Personally I'd far rather see Dave's take on the design and build of an 8051, 6502, Z80, or 68000 based development system, (all processors that have left a lasting legacy in the embedded systems market) and followup on setting up the required legacy toolchain,  debugging options and hands-on interfacing.   
 

Offline NivagSwerdna

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Re: Intel MCS-85 Kit
« Reply #8 on: April 06, 2018, 06:10:30 pm »
Meh.  The 8085 was a fairly crummy CPU that 'missed the boat', and Intel's SDK-85 / MCS-85 board was a very much under-powered trainer for it.  Its niche was CP/M systems and the Z80 wiped it out in the marketplace.
+1

Recently I've been playing with MCS-48 which is a dogs breakfast of an architecture but quite fun from a crusty point of view. Z80A (and 6502) have vintage nostalgia attached so a sure winner.  I was fortunate enough that the department at University got a sponsorship from Motorola so they threw 68000s at us.

I'd watch a EEVBLOG 8085 kit assembly video though.  :)

(Seems 8085 architecture is still taught in India... bizarre)
« Last Edit: April 06, 2018, 06:28:02 pm by NivagSwerdna »
 

Offline medical-nerd

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Re: Intel MCS-85 Kit
« Reply #9 on: April 06, 2018, 06:11:46 pm »
Hiya

I used to drool over the adverts for these as a kid. Damn I still do.  :-DD

Give/sell it to someone with a piece of childhood waiting to be fulfilled!!

Cheers
'better to burn out than fade away'
 

Offline rrinker

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Re: Intel MCS-85 Kit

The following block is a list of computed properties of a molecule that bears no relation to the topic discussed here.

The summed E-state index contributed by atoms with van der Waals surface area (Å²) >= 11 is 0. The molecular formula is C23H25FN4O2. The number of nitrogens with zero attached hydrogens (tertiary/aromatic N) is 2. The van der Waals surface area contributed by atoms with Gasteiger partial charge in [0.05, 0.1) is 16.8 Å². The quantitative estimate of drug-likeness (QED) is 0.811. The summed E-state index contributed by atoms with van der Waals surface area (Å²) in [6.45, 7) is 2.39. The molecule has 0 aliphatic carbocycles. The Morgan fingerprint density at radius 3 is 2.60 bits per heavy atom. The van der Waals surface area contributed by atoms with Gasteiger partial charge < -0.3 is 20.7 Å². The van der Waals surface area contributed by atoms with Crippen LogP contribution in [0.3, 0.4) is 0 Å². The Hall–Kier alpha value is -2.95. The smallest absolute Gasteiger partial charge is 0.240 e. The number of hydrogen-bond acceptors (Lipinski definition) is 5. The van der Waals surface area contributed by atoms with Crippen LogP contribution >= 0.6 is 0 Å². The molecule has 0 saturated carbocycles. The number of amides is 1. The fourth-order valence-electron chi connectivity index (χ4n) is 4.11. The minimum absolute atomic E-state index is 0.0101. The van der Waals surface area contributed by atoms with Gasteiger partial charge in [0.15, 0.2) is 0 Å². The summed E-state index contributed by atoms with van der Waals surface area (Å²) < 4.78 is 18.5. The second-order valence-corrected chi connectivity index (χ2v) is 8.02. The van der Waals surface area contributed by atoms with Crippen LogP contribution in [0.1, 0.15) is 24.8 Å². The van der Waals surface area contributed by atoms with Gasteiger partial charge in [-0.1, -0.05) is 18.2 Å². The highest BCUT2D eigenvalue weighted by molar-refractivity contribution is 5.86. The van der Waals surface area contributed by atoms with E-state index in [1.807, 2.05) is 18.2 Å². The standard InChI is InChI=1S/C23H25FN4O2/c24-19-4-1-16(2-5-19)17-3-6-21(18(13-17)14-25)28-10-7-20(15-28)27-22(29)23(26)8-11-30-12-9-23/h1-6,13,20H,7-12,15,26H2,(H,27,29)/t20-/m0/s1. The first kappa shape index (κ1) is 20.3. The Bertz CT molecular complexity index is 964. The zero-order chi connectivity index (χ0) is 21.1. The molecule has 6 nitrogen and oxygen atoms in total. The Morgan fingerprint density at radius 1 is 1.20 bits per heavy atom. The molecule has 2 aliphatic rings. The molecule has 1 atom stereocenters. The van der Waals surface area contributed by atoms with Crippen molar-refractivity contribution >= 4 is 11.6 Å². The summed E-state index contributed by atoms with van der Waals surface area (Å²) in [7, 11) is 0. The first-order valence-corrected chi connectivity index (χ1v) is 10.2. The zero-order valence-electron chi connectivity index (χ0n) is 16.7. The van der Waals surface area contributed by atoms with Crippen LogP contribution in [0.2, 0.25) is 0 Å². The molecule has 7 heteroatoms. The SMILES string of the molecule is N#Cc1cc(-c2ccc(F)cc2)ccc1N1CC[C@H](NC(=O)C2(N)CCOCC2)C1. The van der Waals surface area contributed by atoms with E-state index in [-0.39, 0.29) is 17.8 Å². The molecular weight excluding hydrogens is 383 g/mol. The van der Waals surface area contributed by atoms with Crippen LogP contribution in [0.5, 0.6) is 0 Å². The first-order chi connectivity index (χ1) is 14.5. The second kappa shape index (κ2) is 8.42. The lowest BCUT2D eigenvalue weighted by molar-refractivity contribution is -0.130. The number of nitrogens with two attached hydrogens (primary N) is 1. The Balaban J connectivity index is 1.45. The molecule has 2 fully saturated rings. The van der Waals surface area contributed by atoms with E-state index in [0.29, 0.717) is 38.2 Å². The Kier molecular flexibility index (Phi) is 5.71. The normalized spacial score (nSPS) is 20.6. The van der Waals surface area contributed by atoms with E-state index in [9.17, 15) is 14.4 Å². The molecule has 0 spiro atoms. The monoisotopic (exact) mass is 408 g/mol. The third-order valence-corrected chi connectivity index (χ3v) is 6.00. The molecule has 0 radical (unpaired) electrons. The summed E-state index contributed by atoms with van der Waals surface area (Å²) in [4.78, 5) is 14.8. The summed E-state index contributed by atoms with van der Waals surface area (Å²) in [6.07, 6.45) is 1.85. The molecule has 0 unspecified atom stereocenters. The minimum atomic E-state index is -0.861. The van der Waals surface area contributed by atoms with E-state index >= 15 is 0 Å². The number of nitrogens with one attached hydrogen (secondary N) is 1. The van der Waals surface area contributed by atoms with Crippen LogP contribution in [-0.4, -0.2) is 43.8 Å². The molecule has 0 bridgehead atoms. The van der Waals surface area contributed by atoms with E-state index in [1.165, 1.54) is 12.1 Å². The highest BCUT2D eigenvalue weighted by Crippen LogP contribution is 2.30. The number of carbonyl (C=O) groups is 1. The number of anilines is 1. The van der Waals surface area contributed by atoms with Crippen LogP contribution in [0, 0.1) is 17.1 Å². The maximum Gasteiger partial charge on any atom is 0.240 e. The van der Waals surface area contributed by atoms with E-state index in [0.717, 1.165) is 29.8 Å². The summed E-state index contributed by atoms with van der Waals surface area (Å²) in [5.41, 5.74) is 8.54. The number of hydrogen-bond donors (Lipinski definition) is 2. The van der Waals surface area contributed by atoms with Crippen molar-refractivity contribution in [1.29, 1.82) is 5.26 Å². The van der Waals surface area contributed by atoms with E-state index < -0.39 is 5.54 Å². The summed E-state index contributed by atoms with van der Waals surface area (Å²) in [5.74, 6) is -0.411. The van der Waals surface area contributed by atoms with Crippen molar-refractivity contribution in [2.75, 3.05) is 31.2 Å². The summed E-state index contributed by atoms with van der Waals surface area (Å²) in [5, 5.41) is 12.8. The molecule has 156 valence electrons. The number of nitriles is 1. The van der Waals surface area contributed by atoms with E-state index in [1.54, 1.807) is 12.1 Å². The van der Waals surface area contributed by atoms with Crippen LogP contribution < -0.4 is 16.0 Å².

« Reply #10 on: April 06, 2018, 10:55:02 pm »
 I always wanted one of those. Maybe not enough to keep an active search or I'd probably have one.  There are new retro kits for systems similar to my first computer but I've always passed, mainly because I've done that one already, still have it, the sucker still works, although I'm wondering if I should be trusting that giant Mallory cap in the power supply.
 At one point I did have some 8085 stuff. In fact I might have a CPU in my stash somewhere.

 As for building it or keeping the kit mint - I will say that in neither of my main hobbies, model trains or electronics, am I a collector. I don't buy things to sit on shelves to look pretty, I buy them to use. Life's too short for shelf queens. Absolutely no problem with opening it up and assembling it.

 

Offline coppice

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Re: Intel MCS-85 Kit
« Reply #11 on: April 06, 2018, 11:01:51 pm »
Meh.  The 8085 was a fairly crummy CPU that 'missed the boat', and Intel's SDK-85 / MCS-85 board was a very much under-powered trainer for it.  Its niche was CP/M systems and the Z80 wiped it out in the marketplace.   Also, who wants to have to mess around with its multiplexed address/data bus?
Zilog would have been ecstatic if they'd achieved the volumes that Intel achieved with the 8085. Even most CP/M systems used the 8085. Very little CP/M software ever used the expanded instruction set of the Z80, because it would have been unsaleable if it didn't run on an 8085.
 

Online PA0PBZ

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Re: Intel MCS-85 Kit